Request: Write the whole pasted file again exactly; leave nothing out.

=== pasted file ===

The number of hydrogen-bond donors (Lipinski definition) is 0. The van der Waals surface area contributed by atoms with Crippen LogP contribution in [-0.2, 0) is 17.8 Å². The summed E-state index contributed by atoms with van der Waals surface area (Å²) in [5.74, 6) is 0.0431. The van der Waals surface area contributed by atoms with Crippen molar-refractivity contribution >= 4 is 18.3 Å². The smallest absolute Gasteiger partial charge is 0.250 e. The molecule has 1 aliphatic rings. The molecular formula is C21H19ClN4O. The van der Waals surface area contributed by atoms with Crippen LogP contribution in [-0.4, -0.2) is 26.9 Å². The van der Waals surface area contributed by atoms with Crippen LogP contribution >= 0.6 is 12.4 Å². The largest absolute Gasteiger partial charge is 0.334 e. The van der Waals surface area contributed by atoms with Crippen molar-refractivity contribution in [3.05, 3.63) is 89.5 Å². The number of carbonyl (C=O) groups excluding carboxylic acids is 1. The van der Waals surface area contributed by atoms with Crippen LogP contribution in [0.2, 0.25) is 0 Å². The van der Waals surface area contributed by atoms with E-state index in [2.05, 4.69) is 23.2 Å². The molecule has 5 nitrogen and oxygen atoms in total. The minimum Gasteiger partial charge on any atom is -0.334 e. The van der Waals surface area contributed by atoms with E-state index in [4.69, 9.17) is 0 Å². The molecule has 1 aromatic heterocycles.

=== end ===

The number of hydrogen-bond donors (Lipinski definition) is 0. The van der Waals surface area contributed by atoms with Crippen LogP contribution in [-0.2, 0) is 17.8 Å². The summed E-state index contributed by atoms with van der Waals surface area (Å²) in [5.74, 6) is 0.0431. The van der Waals surface area contributed by atoms with Crippen molar-refractivity contribution >= 4 is 18.3 Å². The smallest absolute Gasteiger partial charge is 0.250 e. The molecule has 1 aliphatic rings. The molecular formula is C21H19ClN4O. The van der Waals surface area contributed by atoms with Crippen LogP contribution in [-0.4, -0.2) is 26.9 Å². The van der Waals surface area contributed by atoms with Crippen LogP contribution >= 0.6 is 12.4 Å². The largest absolute Gasteiger partial charge is 0.334 e. The van der Waals surface area contributed by atoms with Crippen molar-refractivity contribution in [3.05, 3.63) is 89.5 Å². The number of carbonyl (C=O) groups excluding carboxylic acids is 1. The van der Waals surface area contributed by atoms with Crippen LogP contribution in [0.2, 0.25) is 0 Å². The van der Waals surface area contributed by atoms with E-state index in [2.05, 4.69) is 23.2 Å². The molecule has 5 nitrogen and oxygen atoms in total. The minimum Gasteiger partial charge on any atom is -0.334 e. The van der Waals surface area contributed by atoms with E-state index in [4.69, 9.17) is 0 Å². The molecule has 1 aromatic heterocycles.